This world is a dark, evil, and broken place - more corrosive and corrupting than we even realize since we sit here in the middle of it, with nothing else to compare it to. But for those who know that Christ is coming to establish a new and perfect order, ours is not just a world to endure but a world to invade. Believers have not been stationed here on earth merely to subsist but to actively subvert the enemy's attempts at blinding people in unbelief and burying them under heartbreaking loads of human need.
The kingdom of God changes all that.
Ed Stetzer's Subversive Kingdom: Living as Agents of Gospel Transformation is a personal call for Christians to reorient their thinking and lifestyle to match what Jesus described of His people in Scripture, while teaming up with other believers through their churches to bring light into a dying and darkening culture. Stetzer uses the parables of Christ to unlock the "kingdom secrets" that bring this mysterious concept within understandable reach, while urging Christians to turn this knowledge into practical, everyday, ongoing missions designed to set people free from lives headed for hopelessness.
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Customer Reviews for Subversive Kingdom: A Rebel's Guide to Gospel Insurgency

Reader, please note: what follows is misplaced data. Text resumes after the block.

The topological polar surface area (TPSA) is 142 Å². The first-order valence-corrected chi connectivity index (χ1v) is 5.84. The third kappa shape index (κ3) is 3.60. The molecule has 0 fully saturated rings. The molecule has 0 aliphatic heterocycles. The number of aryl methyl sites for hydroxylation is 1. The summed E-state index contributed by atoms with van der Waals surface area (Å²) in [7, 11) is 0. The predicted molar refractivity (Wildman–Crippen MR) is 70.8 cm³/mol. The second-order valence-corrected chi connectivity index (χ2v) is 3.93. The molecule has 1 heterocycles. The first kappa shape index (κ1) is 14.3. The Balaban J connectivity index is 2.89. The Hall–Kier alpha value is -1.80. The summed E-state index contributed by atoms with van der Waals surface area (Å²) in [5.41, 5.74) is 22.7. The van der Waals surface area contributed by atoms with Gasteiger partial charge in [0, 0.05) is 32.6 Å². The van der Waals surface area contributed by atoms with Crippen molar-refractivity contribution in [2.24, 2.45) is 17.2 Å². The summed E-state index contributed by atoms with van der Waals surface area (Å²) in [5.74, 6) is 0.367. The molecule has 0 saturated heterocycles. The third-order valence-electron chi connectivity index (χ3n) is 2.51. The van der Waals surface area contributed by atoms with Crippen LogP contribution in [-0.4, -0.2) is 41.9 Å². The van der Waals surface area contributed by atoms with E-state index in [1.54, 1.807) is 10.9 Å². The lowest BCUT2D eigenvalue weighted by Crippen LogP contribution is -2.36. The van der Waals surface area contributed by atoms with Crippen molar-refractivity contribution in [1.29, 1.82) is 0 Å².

Review 1 for Subversive Kingdom: A Rebel's Guide to Gospel Insurgency
I am so appreciative of Christian books that really make you stop and think, and this is definitely one of them. The author continues to bring you back to the Bible, and he reminds you of our purpose in this world. It has nothing to do with getting everyone to like us and feel good. Our mission is to shake things up a bit. The enemy actively controls this world, and we are in a war against his powers. We are called to live a life like Christ and glorify Him in this world.
This is a heavy book, and it is meant to be digested slowly. This first reading was so overwhelming that I plan to keep this around and digest it in small pieces. And it shouldn't surprise us that this is a deep book. After all, this is from the guy who read the World Book encyclopedia for fun as a child! (Not kidding--check it out!) I would recommend this book to believers who truly want to go deeper in their relationship with God.
I was sent a copy of this book in exchange for my honest review. I was not financially compensated, and all opinions are 100 percent mine.
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Review 2 for Subversive Kingdom: A Rebel's Guide to Gospel Insurgency
Living as Agents of Gospel Transformation
Date:June 14, 2012